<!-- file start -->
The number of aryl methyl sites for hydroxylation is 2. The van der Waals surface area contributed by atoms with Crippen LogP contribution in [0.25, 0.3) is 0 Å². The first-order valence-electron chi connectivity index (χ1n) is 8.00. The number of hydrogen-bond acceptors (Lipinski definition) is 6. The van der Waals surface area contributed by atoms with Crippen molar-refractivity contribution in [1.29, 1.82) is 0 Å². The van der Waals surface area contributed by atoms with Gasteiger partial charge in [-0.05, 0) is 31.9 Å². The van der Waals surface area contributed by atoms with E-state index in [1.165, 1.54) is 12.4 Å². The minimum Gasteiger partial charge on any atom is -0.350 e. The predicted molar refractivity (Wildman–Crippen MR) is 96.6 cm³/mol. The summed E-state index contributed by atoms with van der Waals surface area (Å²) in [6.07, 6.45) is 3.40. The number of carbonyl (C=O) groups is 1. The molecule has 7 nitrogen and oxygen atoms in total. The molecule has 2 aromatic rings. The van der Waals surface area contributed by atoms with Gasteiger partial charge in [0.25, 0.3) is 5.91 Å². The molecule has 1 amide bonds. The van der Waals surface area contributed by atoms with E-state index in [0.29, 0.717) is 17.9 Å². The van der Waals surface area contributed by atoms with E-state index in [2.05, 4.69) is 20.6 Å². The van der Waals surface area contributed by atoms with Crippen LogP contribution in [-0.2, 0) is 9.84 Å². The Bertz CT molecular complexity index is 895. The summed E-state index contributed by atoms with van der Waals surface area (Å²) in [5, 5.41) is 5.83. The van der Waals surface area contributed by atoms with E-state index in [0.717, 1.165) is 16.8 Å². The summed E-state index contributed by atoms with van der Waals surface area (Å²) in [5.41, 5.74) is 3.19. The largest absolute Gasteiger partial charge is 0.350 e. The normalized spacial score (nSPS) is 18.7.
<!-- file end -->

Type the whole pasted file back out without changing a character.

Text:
The number of aryl methyl sites for hydroxylation is 2. The van der Waals surface area contributed by atoms with Crippen LogP contribution in [0.25, 0.3) is 0 Å². The first-order valence-electron chi connectivity index (χ1n) is 8.00. The number of hydrogen-bond acceptors (Lipinski definition) is 6. The van der Waals surface area contributed by atoms with Crippen molar-refractivity contribution in [1.29, 1.82) is 0 Å². The van der Waals surface area contributed by atoms with Gasteiger partial charge in [-0.05, 0) is 31.9 Å². The van der Waals surface area contributed by atoms with E-state index in [1.165, 1.54) is 12.4 Å². The minimum Gasteiger partial charge on any atom is -0.350 e. The predicted molar refractivity (Wildman–Crippen MR) is 96.6 cm³/mol. The summed E-state index contributed by atoms with van der Waals surface area (Å²) in [6.07, 6.45) is 3.40. The number of carbonyl (C=O) groups is 1. The molecule has 7 nitrogen and oxygen atoms in total. The molecule has 2 aromatic rings. The van der Waals surface area contributed by atoms with Gasteiger partial charge in [0.25, 0.3) is 5.91 Å². The molecule has 1 amide bonds. The van der Waals surface area contributed by atoms with E-state index in [0.29, 0.717) is 17.9 Å². The van der Waals surface area contributed by atoms with E-state index in [2.05, 4.69) is 20.6 Å². The van der Waals surface area contributed by atoms with Crippen LogP contribution in [-0.2, 0) is 9.84 Å². The Bertz CT molecular complexity index is 895. The summed E-state index contributed by atoms with van der Waals surface area (Å²) in [5, 5.41) is 5.83. The van der Waals surface area contributed by atoms with E-state index in [0.717, 1.165) is 16.8 Å². The summed E-state index contributed by atoms with van der Waals surface area (Å²) in [5.41, 5.74) is 3.19. The largest absolute Gasteiger partial charge is 0.350 e. The normalized spacial score (nSPS) is 18.7.